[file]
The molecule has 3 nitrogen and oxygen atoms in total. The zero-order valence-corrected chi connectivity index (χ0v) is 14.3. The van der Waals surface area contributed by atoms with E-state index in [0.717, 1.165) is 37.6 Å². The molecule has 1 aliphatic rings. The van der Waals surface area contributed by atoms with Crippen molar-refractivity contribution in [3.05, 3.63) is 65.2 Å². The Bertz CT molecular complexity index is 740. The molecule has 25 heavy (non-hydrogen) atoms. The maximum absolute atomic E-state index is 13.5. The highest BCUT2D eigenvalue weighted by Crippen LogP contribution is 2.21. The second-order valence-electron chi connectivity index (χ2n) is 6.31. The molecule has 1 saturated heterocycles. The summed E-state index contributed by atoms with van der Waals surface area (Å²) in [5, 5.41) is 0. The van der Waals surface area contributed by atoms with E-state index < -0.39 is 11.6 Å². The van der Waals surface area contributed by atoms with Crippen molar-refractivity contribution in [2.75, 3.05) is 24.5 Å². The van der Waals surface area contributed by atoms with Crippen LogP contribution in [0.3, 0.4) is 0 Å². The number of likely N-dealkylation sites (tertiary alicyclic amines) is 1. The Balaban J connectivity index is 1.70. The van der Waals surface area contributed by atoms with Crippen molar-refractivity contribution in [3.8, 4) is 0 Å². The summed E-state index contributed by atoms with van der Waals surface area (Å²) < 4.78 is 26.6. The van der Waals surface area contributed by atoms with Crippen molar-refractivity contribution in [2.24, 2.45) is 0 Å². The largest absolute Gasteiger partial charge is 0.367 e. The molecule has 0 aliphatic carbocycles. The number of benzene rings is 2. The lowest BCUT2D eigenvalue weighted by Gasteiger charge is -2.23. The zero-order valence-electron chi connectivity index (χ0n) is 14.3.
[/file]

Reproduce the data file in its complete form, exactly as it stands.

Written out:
The molecule has 3 nitrogen and oxygen atoms in total. The zero-order valence-corrected chi connectivity index (χ0v) is 14.3. The van der Waals surface area contributed by atoms with E-state index in [0.717, 1.165) is 37.6 Å². The molecule has 1 aliphatic rings. The van der Waals surface area contributed by atoms with Crippen molar-refractivity contribution in [3.05, 3.63) is 65.2 Å². The Bertz CT molecular complexity index is 740. The molecule has 25 heavy (non-hydrogen) atoms. The maximum absolute atomic E-state index is 13.5. The highest BCUT2D eigenvalue weighted by Crippen LogP contribution is 2.21. The second-order valence-electron chi connectivity index (χ2n) is 6.31. The molecule has 1 saturated heterocycles. The summed E-state index contributed by atoms with van der Waals surface area (Å²) in [5, 5.41) is 0. The van der Waals surface area contributed by atoms with E-state index < -0.39 is 11.6 Å². The van der Waals surface area contributed by atoms with Crippen molar-refractivity contribution in [2.75, 3.05) is 24.5 Å². The van der Waals surface area contributed by atoms with Crippen LogP contribution in [0.3, 0.4) is 0 Å². The number of likely N-dealkylation sites (tertiary alicyclic amines) is 1. The Balaban J connectivity index is 1.70. The van der Waals surface area contributed by atoms with Crippen molar-refractivity contribution in [3.8, 4) is 0 Å². The summed E-state index contributed by atoms with van der Waals surface area (Å²) < 4.78 is 26.6. The van der Waals surface area contributed by atoms with Crippen molar-refractivity contribution in [2.24, 2.45) is 0 Å². The largest absolute Gasteiger partial charge is 0.367 e. The molecule has 0 aliphatic carbocycles. The number of benzene rings is 2. The lowest BCUT2D eigenvalue weighted by Gasteiger charge is -2.23. The zero-order valence-electron chi connectivity index (χ0n) is 14.3.